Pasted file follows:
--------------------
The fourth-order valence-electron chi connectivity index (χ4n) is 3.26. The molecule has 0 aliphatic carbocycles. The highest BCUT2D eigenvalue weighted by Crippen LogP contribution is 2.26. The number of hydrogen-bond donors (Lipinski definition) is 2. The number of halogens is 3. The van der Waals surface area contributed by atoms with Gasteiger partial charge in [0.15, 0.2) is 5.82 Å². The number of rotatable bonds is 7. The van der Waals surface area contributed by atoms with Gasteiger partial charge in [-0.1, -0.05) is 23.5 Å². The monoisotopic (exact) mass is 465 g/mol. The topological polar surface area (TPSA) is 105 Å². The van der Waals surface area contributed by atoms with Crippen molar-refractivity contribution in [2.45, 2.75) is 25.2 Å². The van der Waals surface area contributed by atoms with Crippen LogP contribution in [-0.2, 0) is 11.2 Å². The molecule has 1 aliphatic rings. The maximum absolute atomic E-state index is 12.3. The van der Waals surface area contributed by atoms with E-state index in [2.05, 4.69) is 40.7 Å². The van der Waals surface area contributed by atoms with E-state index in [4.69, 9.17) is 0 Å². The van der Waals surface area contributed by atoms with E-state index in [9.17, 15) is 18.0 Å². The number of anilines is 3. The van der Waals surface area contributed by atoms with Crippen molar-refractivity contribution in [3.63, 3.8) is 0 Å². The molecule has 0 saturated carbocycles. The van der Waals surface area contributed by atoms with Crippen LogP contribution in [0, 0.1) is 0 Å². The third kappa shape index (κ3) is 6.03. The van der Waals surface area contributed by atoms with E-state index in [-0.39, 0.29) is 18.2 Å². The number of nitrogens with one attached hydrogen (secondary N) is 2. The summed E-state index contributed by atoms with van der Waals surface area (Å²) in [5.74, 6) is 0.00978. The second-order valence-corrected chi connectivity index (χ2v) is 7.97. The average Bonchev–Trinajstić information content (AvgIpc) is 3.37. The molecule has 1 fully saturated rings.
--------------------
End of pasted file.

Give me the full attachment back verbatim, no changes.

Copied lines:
The fourth-order valence-electron chi connectivity index (χ4n) is 3.26. The molecule has 0 aliphatic carbocycles. The highest BCUT2D eigenvalue weighted by Crippen LogP contribution is 2.26. The number of hydrogen-bond donors (Lipinski definition) is 2. The number of halogens is 3. The van der Waals surface area contributed by atoms with Gasteiger partial charge in [0.15, 0.2) is 5.82 Å². The number of rotatable bonds is 7. The van der Waals surface area contributed by atoms with Gasteiger partial charge in [-0.1, -0.05) is 23.5 Å². The monoisotopic (exact) mass is 465 g/mol. The topological polar surface area (TPSA) is 105 Å². The van der Waals surface area contributed by atoms with Crippen molar-refractivity contribution in [2.45, 2.75) is 25.2 Å². The van der Waals surface area contributed by atoms with Crippen LogP contribution in [-0.2, 0) is 11.2 Å². The molecule has 1 aliphatic rings. The maximum absolute atomic E-state index is 12.3. The van der Waals surface area contributed by atoms with E-state index in [2.05, 4.69) is 40.7 Å². The van der Waals surface area contributed by atoms with E-state index in [4.69, 9.17) is 0 Å². The van der Waals surface area contributed by atoms with E-state index in [9.17, 15) is 18.0 Å². The number of anilines is 3. The van der Waals surface area contributed by atoms with Crippen molar-refractivity contribution in [3.63, 3.8) is 0 Å². The molecule has 0 saturated carbocycles. The van der Waals surface area contributed by atoms with Crippen LogP contribution in [0, 0.1) is 0 Å². The third kappa shape index (κ3) is 6.03. The van der Waals surface area contributed by atoms with E-state index in [-0.39, 0.29) is 18.2 Å². The number of nitrogens with one attached hydrogen (secondary N) is 2. The summed E-state index contributed by atoms with van der Waals surface area (Å²) in [5.74, 6) is 0.00978. The second-order valence-corrected chi connectivity index (χ2v) is 7.97. The average Bonchev–Trinajstić information content (AvgIpc) is 3.37. The molecule has 1 fully saturated rings.